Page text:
BEFORE: This may seem a little odd, since I didn't read Nancy Drew books when I was a kid.  I think I read a couple Hardy Boys mysteries, but preferred the Three Investigators - because they got to hang out with Alfred Hitchcock.  But I needed something to fill up a DVD with "The Westing Game", which was based on one of my favorite young adult books.  Back in my day, our teen heros solved crimes, they didn't hang out with vampires and werewolves or fight in futuristic battle arenas.  Anyway, this counts as being based on children's lit, so this is sort of the best place in the chain for it, as I mostly wrap up that topic.

Linking from "Return to Oz", Fairuza Balk was also in "Almost Famous" with Anna Paquin, who was also in "Scream 4" with Emma Roberts (last seen in "Valentine's Day").

THE PLOT:  Teen detective Nancy Drew accompanies her father on a business trip to Los Angeles, where she happens upon clues to a murder mystery involving a movie star.

AFTER: Ehh, this wasn't really my thing - the mystery itself was only slightly above what you'd see on an old Scooby-Doo cartoon.  I suppose it's an interesting character study, since Ms. Drew wears vintage clothing and has a fastidious nature.  Does that make her quirky enough to be a detective?  What personality traits do lead someone into a life of sleuthing?  Is there a definite personality type for that line of work?  The people who make TV dramas like "The Mentalist" and "Unforgettable" would probably like you to believe that.

NITPICK POINT: Nancy Drew and her father take the train to L.A., since they live in a part of the U.S. where they can't get to an airport.  And where exactly would that be?

NITPICK POINT #2: The main character is portrayed as an overachiever, and her dad asks her to settle in to her new school and act like a normal teen.  But we sure don't see a lot of her attending school after that.  There's a couple scenes at school, and after that she's bouncing around L.A. solving a mystery.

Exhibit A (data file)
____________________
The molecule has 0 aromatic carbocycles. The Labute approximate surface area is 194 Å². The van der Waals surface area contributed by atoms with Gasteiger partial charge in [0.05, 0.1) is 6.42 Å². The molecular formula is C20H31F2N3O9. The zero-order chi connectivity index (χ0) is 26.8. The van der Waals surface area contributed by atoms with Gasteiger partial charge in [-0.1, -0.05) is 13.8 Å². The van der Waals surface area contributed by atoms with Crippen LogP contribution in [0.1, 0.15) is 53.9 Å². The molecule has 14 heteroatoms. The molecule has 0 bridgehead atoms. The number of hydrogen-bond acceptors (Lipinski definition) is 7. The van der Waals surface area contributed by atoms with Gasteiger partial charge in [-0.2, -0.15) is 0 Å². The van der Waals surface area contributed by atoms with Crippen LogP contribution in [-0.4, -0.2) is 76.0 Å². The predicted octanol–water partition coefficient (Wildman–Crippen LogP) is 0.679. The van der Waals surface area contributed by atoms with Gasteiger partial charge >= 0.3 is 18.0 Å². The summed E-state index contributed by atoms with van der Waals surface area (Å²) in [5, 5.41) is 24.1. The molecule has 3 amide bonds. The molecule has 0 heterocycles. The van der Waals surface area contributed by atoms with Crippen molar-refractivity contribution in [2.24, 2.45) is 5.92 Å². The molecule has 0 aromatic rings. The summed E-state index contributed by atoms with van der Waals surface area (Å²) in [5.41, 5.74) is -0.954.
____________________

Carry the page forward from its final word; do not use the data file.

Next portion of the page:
NITPICK POINT #3: In one scene, someone leaves a bomb in our heroine's car.  But they leave it in the back seat of a convertible, with no attempt to hide it.  How effective was that supposed to be?  Wouldn't it have been better to hide the bomb?  Geez, anyone who's seen a spy movie knows that...

Also starring Tate Donovan (last seen in "Good Night and Good Luck"), Josh Flitter (last seen in "License to Wed"), Marshall Bell, Rachael Leigh Cook, Barry Bostwick, with cameos from Bruce Willis (last seen in "The Jackal"), Adam Goldberg (last seen in "Deja Vu"), Chris Kattan.

RATING: 4 out of 10 penny loafers

Sunday, March 25, 2012

Return to Oz

Year 4, Day 85 - 3/25/12 - Movie #1,084

BEFORE: Speaking of sequels, why did it take Hollywood so long, about 45 years, to film a follow-up to "The Wizard of Oz", one of the most popular films of all time?  Seems like that would be a no-brainer.  I think part of that had to do with the source material - L. Frank Baum wrote a bunch of Oz books, but most of them didn't live up to the original.  I remember reading the 2nd book, "The Land of Oz", as a kid and being somewhat disappointed.

Linking from "Neverwhere", Gary Bakewell was also in "Backbeat" with Stephen Dorff, who was also in a film called "Deuces Wild" with Fairuza Balk.   I also got lucky thematically, since a character in "Neverwhere" referenced "The Wizard of Oz" indirectly, saying that if they completed their quest in the London Underground, they'd get a new heart and brain from the Wizard...

THE PLOT: Dorothy, saved from a psychiatric experiment by a mysterious girl, is somehow called back to Oz when a vain witch and the Nome King destroy everything that makes the magical land beautiful.

AFTER: Turns out this film borrows from two different Oz books, "The Land of Oz" and "Ozma of Oz", 2nd and 3rd in the series of 40 (!!) books.   I read "The Land of Oz", which introduces the characters of Jack Pumpkinhead and the witch named Mombi.  But the lead character in that book is a boy named Tip, not Dorothy.  Which was probably a big drawback when trying to appeal to fans of the 1939 film, I'll bet.  So they brought in pieces from the third book, which does feature Dorothy, as well as the Nome King, Tik-Tok, and Billina the chicken.

But does the resulting patchwork function as a proper film?  I suppose so, but it had the same air of randomness to it that plagued Tim Burton's "Alice in Wonderland".  It seemed like a record of successive, yet disconnected events - a bunch of WHATS without much of a WHY.  Why give Mombi the power to change her head, what larger purpose does this serve in the plot?  What does the Nome King gain by turning people into pieces of furniture?

Even taking a step back - what lesson does Dorothy learn in her second trip to Oz?  What was the moral, the point?  None that I could see.  And we still never learn if she actually went to this land, or if it's all her fantasy or delusion.  Maybe some electro-shock therapy was just what she needed, but now we'll never know, will we?

Also starring Nicol Williamson (last seen in "Robin and Marian"), Jean Marsh, Piper Laurie (last seen in "The Crossing Guard").

RATING: 3 out of 10 yellow bricks